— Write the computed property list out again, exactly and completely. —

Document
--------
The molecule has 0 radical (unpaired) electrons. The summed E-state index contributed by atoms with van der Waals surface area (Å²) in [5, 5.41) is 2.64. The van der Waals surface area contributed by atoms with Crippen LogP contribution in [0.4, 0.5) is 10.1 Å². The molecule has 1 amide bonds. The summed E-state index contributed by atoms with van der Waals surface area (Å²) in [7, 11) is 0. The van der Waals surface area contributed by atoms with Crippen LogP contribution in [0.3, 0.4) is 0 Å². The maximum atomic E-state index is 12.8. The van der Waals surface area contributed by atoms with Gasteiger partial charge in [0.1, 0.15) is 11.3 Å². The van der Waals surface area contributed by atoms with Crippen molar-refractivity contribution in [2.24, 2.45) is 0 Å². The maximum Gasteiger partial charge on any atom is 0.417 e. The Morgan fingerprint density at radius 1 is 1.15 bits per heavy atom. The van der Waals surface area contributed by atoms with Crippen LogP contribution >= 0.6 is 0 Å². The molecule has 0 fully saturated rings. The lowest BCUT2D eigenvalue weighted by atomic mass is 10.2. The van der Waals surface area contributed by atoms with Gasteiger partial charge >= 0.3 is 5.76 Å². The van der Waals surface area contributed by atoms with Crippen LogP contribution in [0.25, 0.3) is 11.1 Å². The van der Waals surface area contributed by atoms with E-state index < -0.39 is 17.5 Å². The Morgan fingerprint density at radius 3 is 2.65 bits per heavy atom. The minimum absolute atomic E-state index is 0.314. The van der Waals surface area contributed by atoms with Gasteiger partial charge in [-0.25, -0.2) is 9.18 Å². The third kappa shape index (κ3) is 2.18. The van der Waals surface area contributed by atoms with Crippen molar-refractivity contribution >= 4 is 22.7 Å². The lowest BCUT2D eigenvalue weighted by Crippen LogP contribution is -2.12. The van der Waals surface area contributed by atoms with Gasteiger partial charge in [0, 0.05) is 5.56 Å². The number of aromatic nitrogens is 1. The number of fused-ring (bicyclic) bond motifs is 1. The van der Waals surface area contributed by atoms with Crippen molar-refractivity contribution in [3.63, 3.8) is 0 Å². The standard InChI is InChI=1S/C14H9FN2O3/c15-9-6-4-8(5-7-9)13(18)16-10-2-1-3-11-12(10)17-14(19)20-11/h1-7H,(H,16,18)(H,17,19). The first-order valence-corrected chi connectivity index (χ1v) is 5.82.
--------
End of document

The molecule has 0 radical (unpaired) electrons. The summed E-state index contributed by atoms with van der Waals surface area (Å²) in [5, 5.41) is 2.64. The van der Waals surface area contributed by atoms with Crippen LogP contribution in [0.4, 0.5) is 10.1 Å². The molecule has 1 amide bonds. The summed E-state index contributed by atoms with van der Waals surface area (Å²) in [7, 11) is 0. The van der Waals surface area contributed by atoms with Crippen LogP contribution in [0.3, 0.4) is 0 Å². The maximum atomic E-state index is 12.8. The van der Waals surface area contributed by atoms with Gasteiger partial charge in [0.1, 0.15) is 11.3 Å². The van der Waals surface area contributed by atoms with Crippen molar-refractivity contribution in [2.24, 2.45) is 0 Å². The maximum Gasteiger partial charge on any atom is 0.417 e. The Morgan fingerprint density at radius 1 is 1.15 bits per heavy atom. The van der Waals surface area contributed by atoms with Crippen LogP contribution >= 0.6 is 0 Å². The molecule has 0 fully saturated rings. The lowest BCUT2D eigenvalue weighted by atomic mass is 10.2. The van der Waals surface area contributed by atoms with Gasteiger partial charge >= 0.3 is 5.76 Å². The van der Waals surface area contributed by atoms with Crippen LogP contribution in [0.25, 0.3) is 11.1 Å². The van der Waals surface area contributed by atoms with E-state index < -0.39 is 17.5 Å². The Morgan fingerprint density at radius 3 is 2.65 bits per heavy atom. The minimum absolute atomic E-state index is 0.314. The van der Waals surface area contributed by atoms with Gasteiger partial charge in [-0.25, -0.2) is 9.18 Å². The third kappa shape index (κ3) is 2.18. The van der Waals surface area contributed by atoms with Crippen molar-refractivity contribution >= 4 is 22.7 Å². The lowest BCUT2D eigenvalue weighted by Crippen LogP contribution is -2.12. The van der Waals surface area contributed by atoms with Gasteiger partial charge in [0, 0.05) is 5.56 Å². The number of aromatic nitrogens is 1. The number of fused-ring (bicyclic) bond motifs is 1. The van der Waals surface area contributed by atoms with Crippen molar-refractivity contribution in [3.63, 3.8) is 0 Å². The standard InChI is InChI=1S/C14H9FN2O3/c15-9-6-4-8(5-7-9)13(18)16-10-2-1-3-11-12(10)17-14(19)20-11/h1-7H,(H,16,18)(H,17,19). The first-order valence-corrected chi connectivity index (χ1v) is 5.82.